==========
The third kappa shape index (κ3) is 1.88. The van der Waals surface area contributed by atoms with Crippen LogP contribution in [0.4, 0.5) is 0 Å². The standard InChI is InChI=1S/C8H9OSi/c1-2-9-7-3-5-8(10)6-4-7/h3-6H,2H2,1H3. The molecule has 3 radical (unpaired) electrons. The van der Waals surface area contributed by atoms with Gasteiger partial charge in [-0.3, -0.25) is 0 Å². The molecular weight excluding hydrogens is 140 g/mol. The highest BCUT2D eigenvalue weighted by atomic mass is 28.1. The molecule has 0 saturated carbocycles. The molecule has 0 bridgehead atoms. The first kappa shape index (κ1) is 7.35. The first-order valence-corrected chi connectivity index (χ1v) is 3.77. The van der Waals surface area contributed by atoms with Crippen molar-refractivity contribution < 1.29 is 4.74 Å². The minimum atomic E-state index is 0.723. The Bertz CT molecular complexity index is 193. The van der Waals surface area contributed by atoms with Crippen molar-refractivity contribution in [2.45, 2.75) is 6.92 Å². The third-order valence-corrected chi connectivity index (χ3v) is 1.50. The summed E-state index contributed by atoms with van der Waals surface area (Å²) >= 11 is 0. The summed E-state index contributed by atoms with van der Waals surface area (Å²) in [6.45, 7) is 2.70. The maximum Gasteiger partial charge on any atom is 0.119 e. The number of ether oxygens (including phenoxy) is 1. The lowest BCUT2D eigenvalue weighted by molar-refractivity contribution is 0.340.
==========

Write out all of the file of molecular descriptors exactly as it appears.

The third kappa shape index (κ3) is 1.88. The van der Waals surface area contributed by atoms with Crippen LogP contribution in [0.4, 0.5) is 0 Å². The standard InChI is InChI=1S/C8H9OSi/c1-2-9-7-3-5-8(10)6-4-7/h3-6H,2H2,1H3. The molecule has 3 radical (unpaired) electrons. The van der Waals surface area contributed by atoms with Gasteiger partial charge in [-0.3, -0.25) is 0 Å². The molecular weight excluding hydrogens is 140 g/mol. The highest BCUT2D eigenvalue weighted by atomic mass is 28.1. The molecule has 0 saturated carbocycles. The molecule has 0 bridgehead atoms. The first kappa shape index (κ1) is 7.35. The first-order valence-corrected chi connectivity index (χ1v) is 3.77. The van der Waals surface area contributed by atoms with Crippen molar-refractivity contribution < 1.29 is 4.74 Å². The minimum atomic E-state index is 0.723. The Bertz CT molecular complexity index is 193. The van der Waals surface area contributed by atoms with Crippen molar-refractivity contribution in [2.45, 2.75) is 6.92 Å². The third-order valence-corrected chi connectivity index (χ3v) is 1.50. The summed E-state index contributed by atoms with van der Waals surface area (Å²) >= 11 is 0. The summed E-state index contributed by atoms with van der Waals surface area (Å²) in [6.45, 7) is 2.70. The maximum Gasteiger partial charge on any atom is 0.119 e. The number of ether oxygens (including phenoxy) is 1. The lowest BCUT2D eigenvalue weighted by molar-refractivity contribution is 0.340.